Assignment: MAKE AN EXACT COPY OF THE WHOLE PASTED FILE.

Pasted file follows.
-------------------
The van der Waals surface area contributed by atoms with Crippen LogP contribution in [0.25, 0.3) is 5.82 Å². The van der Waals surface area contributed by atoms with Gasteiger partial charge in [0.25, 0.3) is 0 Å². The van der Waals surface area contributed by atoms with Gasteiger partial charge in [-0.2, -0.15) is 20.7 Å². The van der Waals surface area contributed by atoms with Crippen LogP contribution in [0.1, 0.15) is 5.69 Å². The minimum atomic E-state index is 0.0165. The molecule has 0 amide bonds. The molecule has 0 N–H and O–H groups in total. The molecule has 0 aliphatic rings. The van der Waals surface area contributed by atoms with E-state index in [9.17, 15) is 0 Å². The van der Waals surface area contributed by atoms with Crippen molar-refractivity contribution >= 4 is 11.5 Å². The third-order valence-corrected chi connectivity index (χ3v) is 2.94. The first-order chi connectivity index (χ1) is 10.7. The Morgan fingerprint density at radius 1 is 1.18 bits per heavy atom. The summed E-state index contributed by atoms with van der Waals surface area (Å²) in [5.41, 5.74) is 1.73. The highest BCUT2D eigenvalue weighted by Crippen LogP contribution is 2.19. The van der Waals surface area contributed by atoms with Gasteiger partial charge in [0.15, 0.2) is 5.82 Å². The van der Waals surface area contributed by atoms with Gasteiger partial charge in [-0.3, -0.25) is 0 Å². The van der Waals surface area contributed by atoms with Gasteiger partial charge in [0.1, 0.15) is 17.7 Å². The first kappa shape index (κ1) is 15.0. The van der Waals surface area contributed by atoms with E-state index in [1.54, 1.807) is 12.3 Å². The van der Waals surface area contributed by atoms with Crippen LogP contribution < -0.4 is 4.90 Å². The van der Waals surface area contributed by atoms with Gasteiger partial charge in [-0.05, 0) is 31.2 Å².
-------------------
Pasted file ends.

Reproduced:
The van der Waals surface area contributed by atoms with Crippen LogP contribution in [0.25, 0.3) is 5.82 Å². The van der Waals surface area contributed by atoms with Gasteiger partial charge in [0.25, 0.3) is 0 Å². The van der Waals surface area contributed by atoms with Gasteiger partial charge in [-0.2, -0.15) is 20.7 Å². The van der Waals surface area contributed by atoms with Crippen LogP contribution in [0.1, 0.15) is 5.69 Å². The minimum atomic E-state index is 0.0165. The molecule has 0 amide bonds. The molecule has 0 N–H and O–H groups in total. The molecule has 0 aliphatic rings. The van der Waals surface area contributed by atoms with E-state index in [9.17, 15) is 0 Å². The van der Waals surface area contributed by atoms with Crippen molar-refractivity contribution >= 4 is 11.5 Å². The third-order valence-corrected chi connectivity index (χ3v) is 2.94. The first-order chi connectivity index (χ1) is 10.7. The Morgan fingerprint density at radius 1 is 1.18 bits per heavy atom. The summed E-state index contributed by atoms with van der Waals surface area (Å²) in [5.41, 5.74) is 1.73. The highest BCUT2D eigenvalue weighted by Crippen LogP contribution is 2.19. The van der Waals surface area contributed by atoms with Gasteiger partial charge in [0.15, 0.2) is 5.82 Å². The van der Waals surface area contributed by atoms with Gasteiger partial charge in [-0.3, -0.25) is 0 Å². The van der Waals surface area contributed by atoms with Gasteiger partial charge in [0.1, 0.15) is 17.7 Å². The first kappa shape index (κ1) is 15.0. The van der Waals surface area contributed by atoms with E-state index in [1.54, 1.807) is 12.3 Å². The van der Waals surface area contributed by atoms with Crippen LogP contribution < -0.4 is 4.90 Å². The van der Waals surface area contributed by atoms with Gasteiger partial charge in [-0.05, 0) is 31.2 Å².